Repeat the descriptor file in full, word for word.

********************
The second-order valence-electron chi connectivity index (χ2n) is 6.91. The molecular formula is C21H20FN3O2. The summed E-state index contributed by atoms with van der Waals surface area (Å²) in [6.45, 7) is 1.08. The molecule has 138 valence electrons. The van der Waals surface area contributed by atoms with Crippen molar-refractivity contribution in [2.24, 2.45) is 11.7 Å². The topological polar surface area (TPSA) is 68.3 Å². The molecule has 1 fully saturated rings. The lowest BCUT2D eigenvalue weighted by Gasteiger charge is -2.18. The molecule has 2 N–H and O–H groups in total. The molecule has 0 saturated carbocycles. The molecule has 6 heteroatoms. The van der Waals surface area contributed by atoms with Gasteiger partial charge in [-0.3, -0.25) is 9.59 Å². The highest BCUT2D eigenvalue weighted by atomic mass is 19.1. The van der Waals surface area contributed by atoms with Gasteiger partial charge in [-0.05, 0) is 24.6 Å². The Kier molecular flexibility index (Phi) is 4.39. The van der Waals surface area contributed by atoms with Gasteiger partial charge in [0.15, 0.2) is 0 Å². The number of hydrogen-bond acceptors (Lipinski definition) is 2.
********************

The second-order valence-electron chi connectivity index (χ2n) is 6.91. The molecular formula is C21H20FN3O2. The summed E-state index contributed by atoms with van der Waals surface area (Å²) in [6.45, 7) is 1.08. The molecule has 138 valence electrons. The van der Waals surface area contributed by atoms with Crippen molar-refractivity contribution in [2.24, 2.45) is 11.7 Å². The topological polar surface area (TPSA) is 68.3 Å². The molecule has 1 fully saturated rings. The lowest BCUT2D eigenvalue weighted by Gasteiger charge is -2.18. The molecule has 2 N–H and O–H groups in total. The molecule has 0 saturated carbocycles. The molecule has 6 heteroatoms. The van der Waals surface area contributed by atoms with Gasteiger partial charge in [-0.3, -0.25) is 9.59 Å². The highest BCUT2D eigenvalue weighted by atomic mass is 19.1. The van der Waals surface area contributed by atoms with Gasteiger partial charge in [-0.05, 0) is 24.6 Å². The Kier molecular flexibility index (Phi) is 4.39. The van der Waals surface area contributed by atoms with Gasteiger partial charge in [0.15, 0.2) is 0 Å². The number of hydrogen-bond acceptors (Lipinski definition) is 2.